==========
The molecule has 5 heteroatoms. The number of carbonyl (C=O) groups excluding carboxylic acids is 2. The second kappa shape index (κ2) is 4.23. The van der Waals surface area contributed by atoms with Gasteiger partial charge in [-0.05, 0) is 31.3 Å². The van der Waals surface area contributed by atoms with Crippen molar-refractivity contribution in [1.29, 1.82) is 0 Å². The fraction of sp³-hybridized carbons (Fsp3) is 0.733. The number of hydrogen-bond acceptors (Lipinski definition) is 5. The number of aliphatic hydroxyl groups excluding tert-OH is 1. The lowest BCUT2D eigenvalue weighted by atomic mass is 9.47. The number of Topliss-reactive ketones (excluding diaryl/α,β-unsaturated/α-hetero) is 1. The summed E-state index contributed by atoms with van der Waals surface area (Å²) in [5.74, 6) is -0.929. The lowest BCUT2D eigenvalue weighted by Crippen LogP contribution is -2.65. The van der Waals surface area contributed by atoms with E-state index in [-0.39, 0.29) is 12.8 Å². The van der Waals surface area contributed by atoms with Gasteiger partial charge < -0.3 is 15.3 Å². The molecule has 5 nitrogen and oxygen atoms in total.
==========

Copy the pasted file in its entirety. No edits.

The molecule has 5 heteroatoms. The number of carbonyl (C=O) groups excluding carboxylic acids is 2. The second kappa shape index (κ2) is 4.23. The van der Waals surface area contributed by atoms with Gasteiger partial charge in [-0.05, 0) is 31.3 Å². The van der Waals surface area contributed by atoms with Crippen molar-refractivity contribution in [1.29, 1.82) is 0 Å². The fraction of sp³-hybridized carbons (Fsp3) is 0.733. The number of hydrogen-bond acceptors (Lipinski definition) is 5. The number of aliphatic hydroxyl groups excluding tert-OH is 1. The lowest BCUT2D eigenvalue weighted by atomic mass is 9.47. The number of Topliss-reactive ketones (excluding diaryl/α,β-unsaturated/α-hetero) is 1. The summed E-state index contributed by atoms with van der Waals surface area (Å²) in [5.74, 6) is -0.929. The lowest BCUT2D eigenvalue weighted by Crippen LogP contribution is -2.65. The van der Waals surface area contributed by atoms with E-state index in [-0.39, 0.29) is 12.8 Å². The van der Waals surface area contributed by atoms with Gasteiger partial charge < -0.3 is 15.3 Å². The molecule has 5 nitrogen and oxygen atoms in total.